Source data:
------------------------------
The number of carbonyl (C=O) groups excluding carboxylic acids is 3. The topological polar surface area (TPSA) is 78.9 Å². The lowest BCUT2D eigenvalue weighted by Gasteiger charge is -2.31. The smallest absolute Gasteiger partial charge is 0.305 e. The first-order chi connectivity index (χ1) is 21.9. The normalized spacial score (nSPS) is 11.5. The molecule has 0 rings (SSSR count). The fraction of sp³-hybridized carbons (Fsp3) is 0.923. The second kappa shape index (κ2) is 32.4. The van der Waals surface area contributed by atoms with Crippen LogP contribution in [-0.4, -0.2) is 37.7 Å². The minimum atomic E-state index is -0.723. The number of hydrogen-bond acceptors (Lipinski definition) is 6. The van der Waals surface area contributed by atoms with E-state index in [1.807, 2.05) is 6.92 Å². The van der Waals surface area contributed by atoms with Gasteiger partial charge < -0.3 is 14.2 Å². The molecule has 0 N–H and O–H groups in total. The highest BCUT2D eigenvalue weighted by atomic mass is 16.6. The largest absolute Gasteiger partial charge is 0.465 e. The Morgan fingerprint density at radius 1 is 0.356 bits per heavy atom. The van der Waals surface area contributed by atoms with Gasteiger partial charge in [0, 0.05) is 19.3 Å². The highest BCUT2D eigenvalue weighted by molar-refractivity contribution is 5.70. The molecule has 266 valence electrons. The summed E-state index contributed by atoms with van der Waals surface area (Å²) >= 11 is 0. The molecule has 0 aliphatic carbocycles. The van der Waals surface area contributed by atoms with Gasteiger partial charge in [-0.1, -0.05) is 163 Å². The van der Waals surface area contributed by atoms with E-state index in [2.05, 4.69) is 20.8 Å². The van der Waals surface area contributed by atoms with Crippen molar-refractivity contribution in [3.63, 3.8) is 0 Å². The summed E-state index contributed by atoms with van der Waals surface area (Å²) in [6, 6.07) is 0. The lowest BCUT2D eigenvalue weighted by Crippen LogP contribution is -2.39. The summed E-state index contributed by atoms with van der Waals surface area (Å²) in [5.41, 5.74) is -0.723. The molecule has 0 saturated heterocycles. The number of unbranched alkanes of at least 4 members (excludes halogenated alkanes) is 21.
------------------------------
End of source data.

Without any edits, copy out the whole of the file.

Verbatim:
The number of carbonyl (C=O) groups excluding carboxylic acids is 3. The topological polar surface area (TPSA) is 78.9 Å². The lowest BCUT2D eigenvalue weighted by Gasteiger charge is -2.31. The smallest absolute Gasteiger partial charge is 0.305 e. The first-order chi connectivity index (χ1) is 21.9. The normalized spacial score (nSPS) is 11.5. The molecule has 0 rings (SSSR count). The fraction of sp³-hybridized carbons (Fsp3) is 0.923. The second kappa shape index (κ2) is 32.4. The van der Waals surface area contributed by atoms with Crippen LogP contribution in [-0.4, -0.2) is 37.7 Å². The minimum atomic E-state index is -0.723. The number of hydrogen-bond acceptors (Lipinski definition) is 6. The van der Waals surface area contributed by atoms with E-state index in [1.807, 2.05) is 6.92 Å². The van der Waals surface area contributed by atoms with Gasteiger partial charge < -0.3 is 14.2 Å². The molecule has 0 N–H and O–H groups in total. The highest BCUT2D eigenvalue weighted by atomic mass is 16.6. The largest absolute Gasteiger partial charge is 0.465 e. The Morgan fingerprint density at radius 1 is 0.356 bits per heavy atom. The van der Waals surface area contributed by atoms with Gasteiger partial charge in [0, 0.05) is 19.3 Å². The highest BCUT2D eigenvalue weighted by molar-refractivity contribution is 5.70. The molecule has 266 valence electrons. The summed E-state index contributed by atoms with van der Waals surface area (Å²) >= 11 is 0. The molecule has 0 aliphatic carbocycles. The van der Waals surface area contributed by atoms with Gasteiger partial charge in [-0.1, -0.05) is 163 Å². The van der Waals surface area contributed by atoms with E-state index in [2.05, 4.69) is 20.8 Å². The van der Waals surface area contributed by atoms with Crippen molar-refractivity contribution in [3.63, 3.8) is 0 Å². The summed E-state index contributed by atoms with van der Waals surface area (Å²) in [6, 6.07) is 0. The lowest BCUT2D eigenvalue weighted by Crippen LogP contribution is -2.39. The summed E-state index contributed by atoms with van der Waals surface area (Å²) in [5.41, 5.74) is -0.723. The molecule has 0 saturated heterocycles. The number of unbranched alkanes of at least 4 members (excludes halogenated alkanes) is 21.